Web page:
The components contained in the far-infrared radiating material of the present invention may be in the form of powders, which are mixed to form a composition. Alternatively, some or all of the components may be formulated and then sintered at high temperature, and the resulting product may be then ground. The grain size of far-infrared radiating material thus obtained should preferably be as fine as possible in respect of mixing operability or moldability in various processing operations as described below.
The far-infrared radiating material of the present invention may be combined with a binder of resin material such as a synthetic resin, which combination may be formed in various forms, for example in the form of film, plate, tube or the like. The material may also be used as far-infrared radiating fibers by incorporating it with a polymer which is suitable for fiber formation and spinning the mixture. The material may be further used as a far-infrared radiating sheet by mixing it in a sheet-making operation for example making of paper. Such a sheet or plate may be further subjected to post-forming to form a molded body in arbitrary shapes. In addition the material may be blended with a suitable binder or solvent for application as a far-infrared radiating coating.
Water in living organism is normally associated with a biopolymer to form hydration clusters, which is capable of absorbing far-infrared rays with wavelength of about 6-12 μm. The far-infrared radiating material of the present invention can efficiently radiate far-infrared rays in a wide wavelength range of 4-20 μm or more, and therefore may be utilized in an apparatus for efficiently heating or drying a food from an animal or a plant. Further, the material can be applied in medical instruments as well as in clothing or in building materials, revealing its superior property as compared to the conventional materials.
The following powder components were respectively mixed in the formulations as shown in Table 1 to obtain far-infrared radiating materials A-G according to the 20 present invention and far-infrared radiating materials H-M of comparative examples: titanium dioxide powder (grain size: 0.1-0.3 μm); titanium carbide powder (grain size: about 0.3 μm); titanium boride powder (grain size: about 0.3 μm); alumina powder (grain size: 0.3-0.5 μm); zirconia powder (grain size: about 0.3 μm); zirconium carbide powder (grain size: about 0.3 μm); zirconium boride powder (grain size: about 0.3 μm); lanthanum oxide powder (grain size: about 0.3 μm); yttrium oxide powder (grain size: about 0.3 μm); neodymium oxide powder (grain size: about 0.3 μm); and boron dioxide powder (grain size: about 0.3 μm).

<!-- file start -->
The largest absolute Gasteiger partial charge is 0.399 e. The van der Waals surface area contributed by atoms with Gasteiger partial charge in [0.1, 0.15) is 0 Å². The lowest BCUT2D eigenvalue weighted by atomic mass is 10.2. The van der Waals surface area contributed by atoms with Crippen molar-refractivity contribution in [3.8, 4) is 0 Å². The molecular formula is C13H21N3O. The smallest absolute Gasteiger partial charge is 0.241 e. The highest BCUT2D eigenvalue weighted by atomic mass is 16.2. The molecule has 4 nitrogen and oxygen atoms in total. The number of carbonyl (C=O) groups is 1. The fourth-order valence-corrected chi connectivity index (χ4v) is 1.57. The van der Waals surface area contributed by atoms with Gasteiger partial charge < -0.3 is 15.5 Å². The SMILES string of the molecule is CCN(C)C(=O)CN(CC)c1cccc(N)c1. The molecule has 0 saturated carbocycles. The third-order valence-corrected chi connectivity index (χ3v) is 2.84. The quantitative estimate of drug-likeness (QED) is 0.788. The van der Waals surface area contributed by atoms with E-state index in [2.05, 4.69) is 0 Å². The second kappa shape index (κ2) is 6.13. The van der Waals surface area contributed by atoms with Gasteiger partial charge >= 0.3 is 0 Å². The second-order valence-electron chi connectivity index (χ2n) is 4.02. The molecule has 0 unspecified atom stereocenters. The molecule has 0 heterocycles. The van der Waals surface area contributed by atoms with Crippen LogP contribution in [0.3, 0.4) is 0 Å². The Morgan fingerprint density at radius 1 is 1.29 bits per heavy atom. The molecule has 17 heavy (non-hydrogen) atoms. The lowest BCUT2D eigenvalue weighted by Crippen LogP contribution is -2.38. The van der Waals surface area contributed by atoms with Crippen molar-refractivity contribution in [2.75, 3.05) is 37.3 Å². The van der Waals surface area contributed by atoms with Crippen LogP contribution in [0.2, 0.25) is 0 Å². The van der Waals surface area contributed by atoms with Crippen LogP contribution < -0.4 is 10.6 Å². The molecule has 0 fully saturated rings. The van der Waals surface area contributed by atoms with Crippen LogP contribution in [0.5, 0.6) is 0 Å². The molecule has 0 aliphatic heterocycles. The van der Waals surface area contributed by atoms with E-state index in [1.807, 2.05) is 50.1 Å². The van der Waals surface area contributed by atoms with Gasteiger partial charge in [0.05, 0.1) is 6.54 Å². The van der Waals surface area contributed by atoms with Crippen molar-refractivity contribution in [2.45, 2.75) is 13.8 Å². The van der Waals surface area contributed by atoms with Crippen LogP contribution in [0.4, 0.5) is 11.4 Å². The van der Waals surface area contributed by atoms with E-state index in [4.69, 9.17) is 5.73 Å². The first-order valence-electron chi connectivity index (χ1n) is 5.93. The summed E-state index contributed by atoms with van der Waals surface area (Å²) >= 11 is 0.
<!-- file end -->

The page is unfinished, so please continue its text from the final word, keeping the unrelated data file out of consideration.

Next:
50 weight parts of each far-infrared radiating material thus obtained was formulated with 100 weight parts of high-density polyethylene, and kneaded at resin temperature of 200 ° C. for ten minutes at a rotational frequency of 150 rpm in a kneading and extruding machine manufactured by TOYO TESTER Co., Ltd. to obtain pellets thereof. A sheet was made from the pellets of each composition by an extruder, and a plate of thickness of 0.8 mm was formed therefrom by thermal press. Test pieces each of 5 cm×5 cm were cut out from the respective plates thus obtained, and the infrared radiance thereof was measured at temperature of 35 ° C. by a far-infrared radiation spectrometer (JIR-E500 manufactured by JEOL Ltd. (Nihon Denshi)). A radiation efficiency R was calculated with each measurement value of radiance in wavelength range of 4-24 μm as a ratio thereof to the ideal radiance of a black body at a temperature of 35 ° C.
Table 1 also includes values of radiation efficiency R obtained for the respective test pieces.
TABLE 1__________________________________________________________________________Formulations (in weight parts) and far-infrared radiationefficiencies R (in %) of far-infrared radiating materialsmaterialA B C D E F G H* I* J* K* L* M*__________________________________________________________________________TiO230 40 50 40 20 20 60 62 15 75 30 40 --TiC -- -- -- -- 20 -- -- -- -- -- -- -- --TiB -- -- -- -- -- 10 -- -- -- -- -- -- --Al2 O340 40 5 40 40 50 10 3 70 15 20 40 47ZrO230 20 40 -- 20 20 25 35 15 5 50 20 --ZrC -- -- 5 -- -- -- -- -- -- -- -- -- --ZrB -- -- -- 20 -- -- -- -- -- -- -- -- --La2 O30.2 0.2 0.2 0.2 0.2 0.2 0.2 0.2 0.2 0.2 0.2 -- --Y2 O3-- 0.1 -- -- -- -- -- -- -- -- -- -- --Nd2 O30.2 0.1 0.2 0.2 0.2 0.2 0.2 0.2 0.2 0.2 0.2 -- --SiO2-- -- -- -- -- -- 5 -- -- -- -- -- 53R 92.2 92.0 94.0 91.3 93.4 92.4 92.1 80.1 82.1 79.3 78.6 86.1 65.2__________________________________________________________________________ *comparative examples